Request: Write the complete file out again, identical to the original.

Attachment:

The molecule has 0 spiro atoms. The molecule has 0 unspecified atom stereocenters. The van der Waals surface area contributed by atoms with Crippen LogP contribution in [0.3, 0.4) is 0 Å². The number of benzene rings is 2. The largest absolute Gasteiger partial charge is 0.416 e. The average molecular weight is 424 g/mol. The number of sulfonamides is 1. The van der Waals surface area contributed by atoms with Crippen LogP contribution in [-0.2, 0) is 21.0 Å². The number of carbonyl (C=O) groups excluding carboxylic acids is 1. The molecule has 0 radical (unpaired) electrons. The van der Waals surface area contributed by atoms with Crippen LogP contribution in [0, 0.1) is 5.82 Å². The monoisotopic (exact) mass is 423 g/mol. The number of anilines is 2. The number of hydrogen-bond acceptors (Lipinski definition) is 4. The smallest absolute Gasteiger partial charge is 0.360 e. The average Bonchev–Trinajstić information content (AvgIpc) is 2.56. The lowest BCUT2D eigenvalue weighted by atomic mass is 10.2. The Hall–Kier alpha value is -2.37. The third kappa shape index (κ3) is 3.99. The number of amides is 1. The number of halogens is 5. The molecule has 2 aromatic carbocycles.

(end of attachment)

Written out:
The molecule has 0 spiro atoms. The molecule has 0 unspecified atom stereocenters. The van der Waals surface area contributed by atoms with Crippen LogP contribution in [0.3, 0.4) is 0 Å². The number of benzene rings is 2. The largest absolute Gasteiger partial charge is 0.416 e. The average molecular weight is 424 g/mol. The number of sulfonamides is 1. The van der Waals surface area contributed by atoms with Crippen LogP contribution in [-0.2, 0) is 21.0 Å². The number of carbonyl (C=O) groups excluding carboxylic acids is 1. The molecule has 0 radical (unpaired) electrons. The van der Waals surface area contributed by atoms with Crippen LogP contribution in [0, 0.1) is 5.82 Å². The monoisotopic (exact) mass is 423 g/mol. The number of anilines is 2. The number of hydrogen-bond acceptors (Lipinski definition) is 4. The smallest absolute Gasteiger partial charge is 0.360 e. The average Bonchev–Trinajstić information content (AvgIpc) is 2.56. The lowest BCUT2D eigenvalue weighted by atomic mass is 10.2. The Hall–Kier alpha value is -2.37. The third kappa shape index (κ3) is 3.99. The number of amides is 1. The number of halogens is 5. The molecule has 2 aromatic carbocycles.